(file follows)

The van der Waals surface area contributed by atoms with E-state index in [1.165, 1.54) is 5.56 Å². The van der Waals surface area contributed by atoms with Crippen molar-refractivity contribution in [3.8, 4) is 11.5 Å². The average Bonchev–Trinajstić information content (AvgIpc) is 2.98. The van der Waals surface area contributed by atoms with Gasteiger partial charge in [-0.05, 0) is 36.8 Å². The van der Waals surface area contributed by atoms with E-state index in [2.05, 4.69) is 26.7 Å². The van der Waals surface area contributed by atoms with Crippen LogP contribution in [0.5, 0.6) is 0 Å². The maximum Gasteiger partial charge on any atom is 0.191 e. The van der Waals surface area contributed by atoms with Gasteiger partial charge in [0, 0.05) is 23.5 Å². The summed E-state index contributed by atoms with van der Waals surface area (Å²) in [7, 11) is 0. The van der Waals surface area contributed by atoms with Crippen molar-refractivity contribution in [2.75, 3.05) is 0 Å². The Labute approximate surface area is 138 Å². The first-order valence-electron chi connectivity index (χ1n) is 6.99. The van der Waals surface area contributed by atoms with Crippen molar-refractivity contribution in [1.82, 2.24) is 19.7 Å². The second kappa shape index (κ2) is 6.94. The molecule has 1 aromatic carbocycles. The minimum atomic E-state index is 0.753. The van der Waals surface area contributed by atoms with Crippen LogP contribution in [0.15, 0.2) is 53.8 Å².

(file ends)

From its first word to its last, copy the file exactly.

The van der Waals surface area contributed by atoms with E-state index in [1.165, 1.54) is 5.56 Å². The van der Waals surface area contributed by atoms with Crippen molar-refractivity contribution in [3.8, 4) is 11.5 Å². The average Bonchev–Trinajstić information content (AvgIpc) is 2.98. The van der Waals surface area contributed by atoms with Gasteiger partial charge in [-0.05, 0) is 36.8 Å². The van der Waals surface area contributed by atoms with E-state index in [2.05, 4.69) is 26.7 Å². The van der Waals surface area contributed by atoms with Crippen LogP contribution in [0.5, 0.6) is 0 Å². The maximum Gasteiger partial charge on any atom is 0.191 e. The van der Waals surface area contributed by atoms with Gasteiger partial charge in [0, 0.05) is 23.5 Å². The summed E-state index contributed by atoms with van der Waals surface area (Å²) in [7, 11) is 0. The van der Waals surface area contributed by atoms with Crippen molar-refractivity contribution in [2.75, 3.05) is 0 Å². The Labute approximate surface area is 138 Å². The first-order valence-electron chi connectivity index (χ1n) is 6.99. The van der Waals surface area contributed by atoms with Crippen molar-refractivity contribution in [1.82, 2.24) is 19.7 Å². The second kappa shape index (κ2) is 6.94. The molecule has 1 aromatic carbocycles. The minimum atomic E-state index is 0.753. The van der Waals surface area contributed by atoms with Crippen LogP contribution in [0.15, 0.2) is 53.8 Å².